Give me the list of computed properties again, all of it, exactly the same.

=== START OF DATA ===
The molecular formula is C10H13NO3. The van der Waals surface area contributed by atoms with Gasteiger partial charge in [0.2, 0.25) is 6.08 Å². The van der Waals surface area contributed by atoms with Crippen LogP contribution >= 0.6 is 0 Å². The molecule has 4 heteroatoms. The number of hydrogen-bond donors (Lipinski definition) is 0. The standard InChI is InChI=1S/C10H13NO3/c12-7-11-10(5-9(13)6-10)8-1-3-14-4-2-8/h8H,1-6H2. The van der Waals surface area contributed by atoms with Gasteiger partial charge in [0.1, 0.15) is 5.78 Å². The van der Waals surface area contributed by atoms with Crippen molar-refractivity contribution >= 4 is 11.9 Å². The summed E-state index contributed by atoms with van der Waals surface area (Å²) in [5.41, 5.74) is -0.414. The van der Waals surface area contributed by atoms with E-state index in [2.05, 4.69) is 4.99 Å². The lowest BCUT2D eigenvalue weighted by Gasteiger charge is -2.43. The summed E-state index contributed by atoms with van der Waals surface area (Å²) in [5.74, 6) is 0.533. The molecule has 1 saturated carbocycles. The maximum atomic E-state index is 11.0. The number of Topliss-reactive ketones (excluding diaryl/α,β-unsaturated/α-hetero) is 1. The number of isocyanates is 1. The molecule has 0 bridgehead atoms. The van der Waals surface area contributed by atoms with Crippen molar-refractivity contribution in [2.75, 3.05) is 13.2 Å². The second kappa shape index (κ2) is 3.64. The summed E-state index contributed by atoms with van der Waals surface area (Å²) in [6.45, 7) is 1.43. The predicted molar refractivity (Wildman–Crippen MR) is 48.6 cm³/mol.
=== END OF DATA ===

The molecular formula is C10H13NO3. The van der Waals surface area contributed by atoms with Gasteiger partial charge in [0.2, 0.25) is 6.08 Å². The van der Waals surface area contributed by atoms with Crippen LogP contribution >= 0.6 is 0 Å². The molecule has 4 heteroatoms. The number of hydrogen-bond donors (Lipinski definition) is 0. The standard InChI is InChI=1S/C10H13NO3/c12-7-11-10(5-9(13)6-10)8-1-3-14-4-2-8/h8H,1-6H2. The van der Waals surface area contributed by atoms with Gasteiger partial charge in [0.1, 0.15) is 5.78 Å². The van der Waals surface area contributed by atoms with Crippen molar-refractivity contribution >= 4 is 11.9 Å². The summed E-state index contributed by atoms with van der Waals surface area (Å²) in [5.41, 5.74) is -0.414. The van der Waals surface area contributed by atoms with E-state index in [2.05, 4.69) is 4.99 Å². The lowest BCUT2D eigenvalue weighted by Gasteiger charge is -2.43. The summed E-state index contributed by atoms with van der Waals surface area (Å²) in [5.74, 6) is 0.533. The molecule has 1 saturated carbocycles. The maximum atomic E-state index is 11.0. The number of Topliss-reactive ketones (excluding diaryl/α,β-unsaturated/α-hetero) is 1. The number of isocyanates is 1. The molecule has 0 bridgehead atoms. The van der Waals surface area contributed by atoms with Crippen molar-refractivity contribution in [2.75, 3.05) is 13.2 Å². The second kappa shape index (κ2) is 3.64. The summed E-state index contributed by atoms with van der Waals surface area (Å²) in [6.45, 7) is 1.43. The predicted molar refractivity (Wildman–Crippen MR) is 48.6 cm³/mol.